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Arians endorses Bettcher, Armstrong for Cardinals’ head coaching job

LISTEN: Bruce Arians, Former Cardinals' Head Coach

When former Arizona Cardinals head coach Bruce Arians joined Burns & Gambo on 98.7 FM Arizona’s Sports Station Friday, it was no surprise to hear who he would endorse as his replacement.

Arians made a strong case that his defensive coordinator for the past three years James Bettcher could get the job done.

“He’s qualified, he has the respect of the organization top to bottom, but mostly the locker room,” he said. “He’s a great presence in front of our team.

“They know him, they respect him, he’s bright, he’s got an unbelievable future in this business and I think he’s more than ready to lead us on and be the head coach.”

Bettcher, 39, was reportedly the first candidate to interview for the job. Due to the organization’s familiarity with Bettcher, it is not expected for him to receive a second interview, unlike Keith Armstrong and Steve Wilks.

Speaking of Armstrong, the Atlanta Falcons’ special teams coordinator since 2008 also has ties with Arians. Playing for him at Temple and then becoming a part of his staff, Armstrong is another candidate Arians has faith in as a successor.

“One thing about a special teams coordinator is they deal with the entire football team so they are addressing that team. They have the largest classroom of all the coaches so they’re used to addressing an entire offense, defense — all the guys.”

Arians admits Armstrong has his own way of communicating with players, but in a way that will feel familiar to the Cardinals.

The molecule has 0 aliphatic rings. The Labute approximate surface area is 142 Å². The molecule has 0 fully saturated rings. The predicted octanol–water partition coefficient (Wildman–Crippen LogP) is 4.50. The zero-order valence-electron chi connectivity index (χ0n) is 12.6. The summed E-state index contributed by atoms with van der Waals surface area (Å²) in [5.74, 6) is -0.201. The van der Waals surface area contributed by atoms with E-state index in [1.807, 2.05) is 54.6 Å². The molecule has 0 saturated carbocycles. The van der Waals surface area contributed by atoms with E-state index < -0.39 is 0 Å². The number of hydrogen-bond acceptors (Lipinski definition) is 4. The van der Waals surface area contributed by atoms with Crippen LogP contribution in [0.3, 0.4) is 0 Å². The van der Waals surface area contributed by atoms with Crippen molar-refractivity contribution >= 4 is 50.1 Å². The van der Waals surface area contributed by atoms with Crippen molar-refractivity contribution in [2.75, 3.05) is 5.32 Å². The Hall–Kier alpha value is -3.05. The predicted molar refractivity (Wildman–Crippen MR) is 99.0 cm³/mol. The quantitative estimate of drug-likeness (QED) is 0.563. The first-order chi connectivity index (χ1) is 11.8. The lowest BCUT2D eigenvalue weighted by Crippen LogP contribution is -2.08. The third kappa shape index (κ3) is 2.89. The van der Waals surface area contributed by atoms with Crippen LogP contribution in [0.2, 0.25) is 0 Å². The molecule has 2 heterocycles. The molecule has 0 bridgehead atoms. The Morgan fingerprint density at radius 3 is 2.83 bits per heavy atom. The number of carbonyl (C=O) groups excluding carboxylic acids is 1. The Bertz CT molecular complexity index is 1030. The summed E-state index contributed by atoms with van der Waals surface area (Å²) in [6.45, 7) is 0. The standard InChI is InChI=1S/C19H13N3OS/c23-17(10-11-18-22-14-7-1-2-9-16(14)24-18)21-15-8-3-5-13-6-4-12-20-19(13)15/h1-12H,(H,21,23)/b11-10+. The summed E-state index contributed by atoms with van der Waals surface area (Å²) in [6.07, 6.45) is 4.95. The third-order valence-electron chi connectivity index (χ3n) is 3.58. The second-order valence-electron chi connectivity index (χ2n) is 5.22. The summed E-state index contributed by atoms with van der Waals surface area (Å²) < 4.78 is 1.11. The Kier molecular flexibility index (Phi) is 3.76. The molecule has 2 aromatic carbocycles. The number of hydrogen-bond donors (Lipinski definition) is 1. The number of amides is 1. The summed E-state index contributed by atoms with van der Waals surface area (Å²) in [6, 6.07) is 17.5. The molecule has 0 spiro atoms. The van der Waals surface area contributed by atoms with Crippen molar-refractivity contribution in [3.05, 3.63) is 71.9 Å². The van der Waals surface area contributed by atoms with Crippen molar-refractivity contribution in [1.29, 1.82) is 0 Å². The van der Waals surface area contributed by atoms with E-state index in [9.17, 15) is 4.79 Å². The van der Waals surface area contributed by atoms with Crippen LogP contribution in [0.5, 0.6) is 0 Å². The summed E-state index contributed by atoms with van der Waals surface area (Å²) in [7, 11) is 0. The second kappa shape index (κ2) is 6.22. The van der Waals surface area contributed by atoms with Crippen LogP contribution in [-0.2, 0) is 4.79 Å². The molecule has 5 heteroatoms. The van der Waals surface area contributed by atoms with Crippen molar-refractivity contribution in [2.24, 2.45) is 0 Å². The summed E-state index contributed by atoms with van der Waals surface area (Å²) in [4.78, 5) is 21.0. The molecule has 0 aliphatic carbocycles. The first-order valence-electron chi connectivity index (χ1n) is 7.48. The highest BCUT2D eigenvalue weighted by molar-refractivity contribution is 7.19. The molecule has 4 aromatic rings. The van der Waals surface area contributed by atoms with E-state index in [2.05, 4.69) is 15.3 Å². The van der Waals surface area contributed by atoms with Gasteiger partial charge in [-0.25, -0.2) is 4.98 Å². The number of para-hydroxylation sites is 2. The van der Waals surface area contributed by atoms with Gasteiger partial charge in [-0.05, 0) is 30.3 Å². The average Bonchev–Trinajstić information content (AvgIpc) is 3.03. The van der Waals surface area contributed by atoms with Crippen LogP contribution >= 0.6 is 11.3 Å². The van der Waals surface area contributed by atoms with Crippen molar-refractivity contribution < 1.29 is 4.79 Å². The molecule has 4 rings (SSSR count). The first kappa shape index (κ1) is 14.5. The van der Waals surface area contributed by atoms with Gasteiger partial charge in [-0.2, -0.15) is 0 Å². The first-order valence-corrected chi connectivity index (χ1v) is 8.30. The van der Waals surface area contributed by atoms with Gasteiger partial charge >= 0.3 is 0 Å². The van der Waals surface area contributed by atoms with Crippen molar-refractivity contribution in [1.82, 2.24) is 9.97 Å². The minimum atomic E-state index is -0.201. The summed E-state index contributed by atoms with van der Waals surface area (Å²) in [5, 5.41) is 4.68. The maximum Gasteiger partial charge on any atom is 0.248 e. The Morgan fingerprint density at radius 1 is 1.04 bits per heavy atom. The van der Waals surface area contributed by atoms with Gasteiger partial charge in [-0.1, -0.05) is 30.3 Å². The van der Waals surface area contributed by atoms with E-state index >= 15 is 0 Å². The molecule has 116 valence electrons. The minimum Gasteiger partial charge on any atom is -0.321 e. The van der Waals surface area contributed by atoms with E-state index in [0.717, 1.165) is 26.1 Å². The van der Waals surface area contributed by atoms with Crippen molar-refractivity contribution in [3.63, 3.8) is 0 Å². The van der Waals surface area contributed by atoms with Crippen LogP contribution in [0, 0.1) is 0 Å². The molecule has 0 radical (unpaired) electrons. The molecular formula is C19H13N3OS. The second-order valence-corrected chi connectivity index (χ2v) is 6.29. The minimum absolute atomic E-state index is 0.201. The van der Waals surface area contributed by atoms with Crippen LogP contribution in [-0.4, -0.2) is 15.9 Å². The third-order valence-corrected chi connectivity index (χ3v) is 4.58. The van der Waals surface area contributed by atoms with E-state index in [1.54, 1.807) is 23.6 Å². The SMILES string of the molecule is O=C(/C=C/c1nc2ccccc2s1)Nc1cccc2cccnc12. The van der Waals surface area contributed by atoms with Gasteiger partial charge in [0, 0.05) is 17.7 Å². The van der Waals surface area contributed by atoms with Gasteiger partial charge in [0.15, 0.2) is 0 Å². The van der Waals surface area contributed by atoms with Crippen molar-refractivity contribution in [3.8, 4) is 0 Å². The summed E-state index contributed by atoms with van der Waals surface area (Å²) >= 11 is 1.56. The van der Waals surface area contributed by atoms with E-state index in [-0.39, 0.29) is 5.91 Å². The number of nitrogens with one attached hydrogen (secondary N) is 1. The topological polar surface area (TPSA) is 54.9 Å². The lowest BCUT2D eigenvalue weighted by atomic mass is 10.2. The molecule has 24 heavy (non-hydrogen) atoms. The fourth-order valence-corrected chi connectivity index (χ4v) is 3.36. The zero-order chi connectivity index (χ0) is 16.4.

“Keith has a special way about him,” he said. “I know people that saw ‘Hard Knocks’ thought maybe he was too tough on his guys but I think Steve (Keim) and Michael (Bidwill) gotta say ‘we’ve been watching that for five years’ so I think he’s our kind of guy.”

Arians, of course, has his own reasons to believe in those two. He has ties and familiarity with them, but it would also make life easier for him when he wants to visit his team at times. He knows that his presence could make it more difficult for another head coach he doesn’t have a relationship with.

“Being very selfish, I want to be able to come back and go to training camp and not have anybody looking over their shoulder that doesn’t know me and be able to hang with Steve and Michael and hopefully one of those guys is coach and still be a part of the organization in a very small way,” Arians said.

As much as he loves the organization and his players, Arians knows he has to distance himself if there’s not that trust there.

“If I don’t know someone I don’t want them to feel like I’m interfering in any way in their job,” he said.

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